9. Then the daughter of Pharaoh came down to bathe at (in) the river. And her
maidens (na-aro-they-ha-her young
women) walked along the riverside; and when she saw the ark among the reeds, she sent her maid (ama-thah – her female
servant) to get it. And when she opened it, she saw the child, and behold, the baby
wept. So she had compassion on him, and said, “This is one of the Hebrews’ children.” Then his sister said
to Pharaoh’s daughter, “Shall I go and call a nurse for you from the Hebrew women, that she may nurse the child
for you?” And Pharaoh’s daughter said to her, “Go.” So the maiden (al-mah - young woman) went and called the child’s mother (Exodus 2:5-8 NKJV). The first
underlined word maidens (or young women) is often a synonym for female servants, but is also a word
for endearment. The second underlined word maid comes from the Hebrew word a-mah, which means a female servant. Additionally, a a-mah (maidservant or handmaid) was used for sex (see Gen. 21:10-13; Ex. 23:12; Ruth 3:9).
The third Hebrew word, al-mah (young woman), is
derived from a-lam, and means “youth.” Al-mah
was translated as “young woman or girl” in the Aramaic and Greek Old Testament. A al-mah
is also a word for endearment. So the Hebrew text is saying that Miriam was endeared to Pharaoh’s daughter.
No where in the Bible does it say that
Miriam got married to a man. In fact, Miriam does have some masculine characteristics of power. It was Miriam and Aaron that
spoke against Moses to try to take over as leaders of the congregation of Israel. Numbers 12:2 says this:
So they said, “Has
the LORD indeed spoken only through Moses? Has He not spoken through us also?” And the LORD heard it. (NKJV). Lesbians
were seen helping and being around women. In this case, Miriam was seeing, washing and guarding the naked daughter of Pharaoh.
DAVID AND JONATHAN:
"Also Jonathan David's beloved [friend] (kha-bi-wa – beloved) was a counsellor, a man of understanding,
and a scribe;..." (1 Chr. 27:32 Lamsa) The word [friend] is not in the Aramaic text. Jonathan
is the beloved of King David. There are a couple other verses that need to be mentioned to show the bi-sexuality
of David and Jonathan.
“…the soul of Jonathan
was knit (joined)
to the soul of David, and Jonathan loved him as his own soul.” (1 Sam. 18:1 Lamsa, NKJV). This
verse says that David and Jonathan’s emotions were joined with one another. Some of these same words, plus a synonym, are used to describe Tobiah’s
love for Sarah: “…and he [Tobiah] loved her, and his soul was exceedingly joined to
her.” (Tobit 6:18 Peshitta Text). Here is another verse that shows David and Jonathan's
relationship: “I am
distressed for you, my brother Jonathan; you have been very pleasant to me; your love to me was wonderful, surpassing the
love of women.” (2 Sam. 1:26 NKJV). The love
of women is referring
to the love that is experienced between men and women, which included sex. David was equating Jonathan to a female. He apparently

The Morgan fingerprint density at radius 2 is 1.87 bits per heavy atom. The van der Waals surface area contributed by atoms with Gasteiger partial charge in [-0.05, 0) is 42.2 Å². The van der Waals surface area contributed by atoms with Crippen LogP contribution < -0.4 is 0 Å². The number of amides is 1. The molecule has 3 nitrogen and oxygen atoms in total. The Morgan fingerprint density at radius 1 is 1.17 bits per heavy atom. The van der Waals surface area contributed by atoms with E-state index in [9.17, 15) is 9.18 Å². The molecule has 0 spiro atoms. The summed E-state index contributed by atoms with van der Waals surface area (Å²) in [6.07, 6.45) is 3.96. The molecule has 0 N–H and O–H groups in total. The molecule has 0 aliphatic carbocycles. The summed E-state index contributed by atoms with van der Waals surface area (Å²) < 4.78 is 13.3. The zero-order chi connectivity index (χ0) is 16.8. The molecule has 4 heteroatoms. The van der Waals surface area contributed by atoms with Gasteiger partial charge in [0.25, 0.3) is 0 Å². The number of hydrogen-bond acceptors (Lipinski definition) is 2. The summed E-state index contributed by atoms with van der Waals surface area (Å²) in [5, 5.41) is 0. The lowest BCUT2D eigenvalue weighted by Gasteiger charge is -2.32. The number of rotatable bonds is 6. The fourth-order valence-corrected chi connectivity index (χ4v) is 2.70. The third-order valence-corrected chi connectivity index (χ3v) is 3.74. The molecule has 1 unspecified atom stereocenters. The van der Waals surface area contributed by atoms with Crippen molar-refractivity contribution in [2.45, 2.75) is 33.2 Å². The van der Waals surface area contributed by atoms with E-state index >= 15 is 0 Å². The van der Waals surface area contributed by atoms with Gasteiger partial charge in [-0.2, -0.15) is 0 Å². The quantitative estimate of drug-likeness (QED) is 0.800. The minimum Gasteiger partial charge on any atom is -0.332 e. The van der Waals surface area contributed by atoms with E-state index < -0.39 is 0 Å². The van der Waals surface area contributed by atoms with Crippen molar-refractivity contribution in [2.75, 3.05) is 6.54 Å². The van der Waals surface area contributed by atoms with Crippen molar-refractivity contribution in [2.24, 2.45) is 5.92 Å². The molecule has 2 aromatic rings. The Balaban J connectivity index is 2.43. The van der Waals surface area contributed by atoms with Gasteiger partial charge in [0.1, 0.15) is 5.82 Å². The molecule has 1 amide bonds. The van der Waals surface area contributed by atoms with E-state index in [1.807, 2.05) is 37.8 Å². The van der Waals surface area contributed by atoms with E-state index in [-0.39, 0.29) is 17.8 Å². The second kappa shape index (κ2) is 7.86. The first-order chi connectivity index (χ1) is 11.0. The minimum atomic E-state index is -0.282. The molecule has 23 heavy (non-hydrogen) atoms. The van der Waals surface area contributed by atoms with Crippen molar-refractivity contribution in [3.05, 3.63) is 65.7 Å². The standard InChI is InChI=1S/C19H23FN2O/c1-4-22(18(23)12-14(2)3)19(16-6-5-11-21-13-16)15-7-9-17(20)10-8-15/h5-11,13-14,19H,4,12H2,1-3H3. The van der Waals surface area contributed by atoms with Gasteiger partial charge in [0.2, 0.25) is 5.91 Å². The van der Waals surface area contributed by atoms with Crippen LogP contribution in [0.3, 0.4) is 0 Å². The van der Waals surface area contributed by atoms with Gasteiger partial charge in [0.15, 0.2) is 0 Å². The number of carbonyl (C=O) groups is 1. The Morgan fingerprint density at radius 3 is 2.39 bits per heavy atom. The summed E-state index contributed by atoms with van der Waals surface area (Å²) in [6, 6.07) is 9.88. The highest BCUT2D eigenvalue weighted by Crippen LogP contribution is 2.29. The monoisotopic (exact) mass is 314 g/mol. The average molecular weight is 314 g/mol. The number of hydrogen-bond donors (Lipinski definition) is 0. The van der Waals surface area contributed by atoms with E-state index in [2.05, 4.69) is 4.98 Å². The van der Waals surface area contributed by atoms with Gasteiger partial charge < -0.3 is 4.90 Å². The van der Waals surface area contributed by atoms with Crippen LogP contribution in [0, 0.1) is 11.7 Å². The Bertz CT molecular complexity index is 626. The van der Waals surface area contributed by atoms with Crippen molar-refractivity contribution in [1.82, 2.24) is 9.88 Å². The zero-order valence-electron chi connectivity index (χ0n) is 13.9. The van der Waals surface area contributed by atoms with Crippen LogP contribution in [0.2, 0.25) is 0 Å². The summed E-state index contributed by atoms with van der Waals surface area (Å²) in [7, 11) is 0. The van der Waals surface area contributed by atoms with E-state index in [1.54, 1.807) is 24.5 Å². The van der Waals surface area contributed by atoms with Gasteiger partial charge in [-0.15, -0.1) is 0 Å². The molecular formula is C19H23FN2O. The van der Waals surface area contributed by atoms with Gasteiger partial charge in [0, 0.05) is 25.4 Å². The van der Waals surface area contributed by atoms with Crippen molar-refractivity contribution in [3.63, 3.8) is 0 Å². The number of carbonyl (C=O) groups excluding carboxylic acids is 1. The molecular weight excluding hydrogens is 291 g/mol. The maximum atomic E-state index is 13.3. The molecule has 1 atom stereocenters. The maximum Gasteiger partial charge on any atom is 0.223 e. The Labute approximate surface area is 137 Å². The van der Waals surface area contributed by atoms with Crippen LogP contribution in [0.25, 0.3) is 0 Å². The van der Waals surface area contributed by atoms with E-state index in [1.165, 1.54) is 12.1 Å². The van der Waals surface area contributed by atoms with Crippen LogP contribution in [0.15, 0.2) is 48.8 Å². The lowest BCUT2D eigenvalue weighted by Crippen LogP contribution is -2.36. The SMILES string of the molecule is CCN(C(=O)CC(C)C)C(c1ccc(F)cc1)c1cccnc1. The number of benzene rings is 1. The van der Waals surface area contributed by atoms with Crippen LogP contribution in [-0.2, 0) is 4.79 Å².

felt Jonathan’s love toward him surpassed that of women. Also, David didn’t have to use the word “women”
in his statement. He could have said “…surpassing the love of friends;” if nothing homosexual was
meant. Therefore I believe their relationship was also sexual based on all of the Biblical verses.
The Author of the book of Samuel later states:
“And Jonathan took off the robe that was on him and gave it to David, with his armor (mad-daiv), even to his sword and his bow and his belt.” (1 Sam. 18:4 NKJV).
Jonathan took off his outer robe and then all his clothes underneath. The Hebrew word mad
means a “vesture (as measured)” and is from the verb ma-dad “to
measure” At Judges 3:16, Ehud fastened a dagger “…under his clothes (mad-daiv) on his right thigh.” Mad
refers to all types of clothes (see also 1 Sam. 4:12) and armor, including the tunic. Underwear [or
trousers NKJV, breeches (KJV)] was not worn by the general public except for the priests.
This means Jonathan ended up standing before David naked. Some people also believe David reciprocated, meaning they exchanged
garments. This means both of them didn’t have any problem getting naked before each other.
And Shaul (Saul) said, I will give her to him, and she shall be a stumbling-block
to him. And the hand of the Philistines shall be upon (against) him. And Shaul said to David, you
shall be my son-in-law today by both of them.” (1 Sam. 18:21 Peshitta). The source Hebrew text has bish-ta-yim “by two,” (see Isa. 6:2) from the preposition be
(by, with) and shta-yim (two). The Aramaic text adds the word “them” and translates
the Hebrew text as “by both of them.” It wouldn’t be correct to translate bish-ta-yim
as “in the one of the twain (two)” (KJV). The Hebrew
text would have been written differently if the King James interpretation was correct.
Saul was referring to his daughter Mical, who loved
David (see 18:20) and his son Jonathan, the beloved of David, with his statement; “by both of them.” He
wasn’t referring to his other daughter, Merab, who was given to Adriel (see 18:19). The Greek Old Testament also
suggests Saul was referring to Mical and Jonathan; not by its translation, but by its deletion of these Hebrew words.
The Greek Translation has a bias toward gay people and either doesn’t translate the Hebrew or Aramaic text correctly
or just deletes words in the translation.
There are two ways to say “by two”
in Hebrew. The masculine spelling is bish-na-im “by two,” while the feminine
spelling is bish-ta-yim “by two.” It wouldn’t be appropriate for Saul
to use the masculine spelling because his daughter is female. But the feminine spelling I believe was appropriate for Saul
to use to designate his daughter and effeminate son Jonathan. The word female in Hebrew, Aramaic and Greek also means an effeminate
“Then Saul’s anger was kindled against Jonathan, and he said to him, O you son of the rebellious young woman,
do I not know that you are choosing the son of Jesse to your own shame and to the shame of the uncovering of your mother’s nakedness.”
(1 Sam. 20:30 Hebrew Text). The Hebrew word ba-khar means “to choose, pick.”